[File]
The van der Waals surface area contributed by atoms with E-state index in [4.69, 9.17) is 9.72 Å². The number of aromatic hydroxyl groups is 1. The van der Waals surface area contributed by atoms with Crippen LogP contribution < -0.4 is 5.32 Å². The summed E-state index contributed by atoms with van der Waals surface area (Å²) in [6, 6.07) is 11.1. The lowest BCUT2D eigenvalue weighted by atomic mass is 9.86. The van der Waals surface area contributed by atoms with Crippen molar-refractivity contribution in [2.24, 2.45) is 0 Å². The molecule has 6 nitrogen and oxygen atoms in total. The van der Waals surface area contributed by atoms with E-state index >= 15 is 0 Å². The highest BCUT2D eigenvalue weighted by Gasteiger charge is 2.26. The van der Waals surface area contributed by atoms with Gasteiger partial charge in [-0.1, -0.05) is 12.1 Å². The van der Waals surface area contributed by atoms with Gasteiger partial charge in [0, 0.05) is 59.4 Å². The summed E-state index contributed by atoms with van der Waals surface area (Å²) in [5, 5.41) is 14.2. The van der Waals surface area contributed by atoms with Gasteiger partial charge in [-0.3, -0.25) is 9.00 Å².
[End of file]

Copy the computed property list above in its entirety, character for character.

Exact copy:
The van der Waals surface area contributed by atoms with E-state index in [4.69, 9.17) is 9.72 Å². The number of aromatic hydroxyl groups is 1. The van der Waals surface area contributed by atoms with Crippen LogP contribution < -0.4 is 5.32 Å². The summed E-state index contributed by atoms with van der Waals surface area (Å²) in [6, 6.07) is 11.1. The lowest BCUT2D eigenvalue weighted by atomic mass is 9.86. The van der Waals surface area contributed by atoms with Crippen molar-refractivity contribution in [2.24, 2.45) is 0 Å². The molecule has 6 nitrogen and oxygen atoms in total. The van der Waals surface area contributed by atoms with E-state index >= 15 is 0 Å². The highest BCUT2D eigenvalue weighted by Gasteiger charge is 2.26. The van der Waals surface area contributed by atoms with Gasteiger partial charge in [-0.1, -0.05) is 12.1 Å². The van der Waals surface area contributed by atoms with Gasteiger partial charge in [0, 0.05) is 59.4 Å². The summed E-state index contributed by atoms with van der Waals surface area (Å²) in [5, 5.41) is 14.2. The van der Waals surface area contributed by atoms with Gasteiger partial charge in [-0.3, -0.25) is 9.00 Å².